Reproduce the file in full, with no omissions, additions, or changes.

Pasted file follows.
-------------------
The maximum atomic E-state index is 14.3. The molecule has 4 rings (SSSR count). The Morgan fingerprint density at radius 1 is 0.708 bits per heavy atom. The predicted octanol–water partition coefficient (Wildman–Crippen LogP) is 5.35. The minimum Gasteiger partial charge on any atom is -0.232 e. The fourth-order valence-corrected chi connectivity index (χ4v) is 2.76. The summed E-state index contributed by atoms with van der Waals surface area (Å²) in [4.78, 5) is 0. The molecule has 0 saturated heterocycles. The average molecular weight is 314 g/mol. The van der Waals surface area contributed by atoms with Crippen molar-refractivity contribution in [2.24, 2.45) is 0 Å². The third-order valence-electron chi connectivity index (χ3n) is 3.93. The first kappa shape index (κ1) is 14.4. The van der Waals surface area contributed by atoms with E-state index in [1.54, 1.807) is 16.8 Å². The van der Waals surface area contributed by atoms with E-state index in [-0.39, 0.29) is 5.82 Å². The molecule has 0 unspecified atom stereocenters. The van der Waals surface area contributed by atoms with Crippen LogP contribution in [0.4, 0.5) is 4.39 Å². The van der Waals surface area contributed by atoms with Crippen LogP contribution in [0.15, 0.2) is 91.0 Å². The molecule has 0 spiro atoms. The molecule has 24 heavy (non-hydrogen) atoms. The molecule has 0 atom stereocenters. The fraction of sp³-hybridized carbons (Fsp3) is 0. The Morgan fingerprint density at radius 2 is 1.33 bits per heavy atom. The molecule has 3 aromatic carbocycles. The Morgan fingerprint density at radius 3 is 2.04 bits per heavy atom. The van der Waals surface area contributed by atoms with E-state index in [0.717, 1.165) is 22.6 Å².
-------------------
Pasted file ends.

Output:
The maximum atomic E-state index is 14.3. The molecule has 4 rings (SSSR count). The Morgan fingerprint density at radius 1 is 0.708 bits per heavy atom. The predicted octanol–water partition coefficient (Wildman–Crippen LogP) is 5.35. The minimum Gasteiger partial charge on any atom is -0.232 e. The fourth-order valence-corrected chi connectivity index (χ4v) is 2.76. The summed E-state index contributed by atoms with van der Waals surface area (Å²) in [4.78, 5) is 0. The molecule has 0 saturated heterocycles. The average molecular weight is 314 g/mol. The van der Waals surface area contributed by atoms with Crippen molar-refractivity contribution in [2.24, 2.45) is 0 Å². The third-order valence-electron chi connectivity index (χ3n) is 3.93. The first kappa shape index (κ1) is 14.4. The van der Waals surface area contributed by atoms with E-state index in [1.54, 1.807) is 16.8 Å². The van der Waals surface area contributed by atoms with E-state index in [-0.39, 0.29) is 5.82 Å². The molecule has 0 unspecified atom stereocenters. The van der Waals surface area contributed by atoms with Crippen LogP contribution in [0.4, 0.5) is 4.39 Å². The van der Waals surface area contributed by atoms with Crippen LogP contribution in [0.15, 0.2) is 91.0 Å². The molecule has 0 spiro atoms. The molecule has 24 heavy (non-hydrogen) atoms. The molecule has 0 atom stereocenters. The fraction of sp³-hybridized carbons (Fsp3) is 0. The Morgan fingerprint density at radius 2 is 1.33 bits per heavy atom. The molecule has 3 aromatic carbocycles. The Morgan fingerprint density at radius 3 is 2.04 bits per heavy atom. The van der Waals surface area contributed by atoms with E-state index in [0.717, 1.165) is 22.6 Å².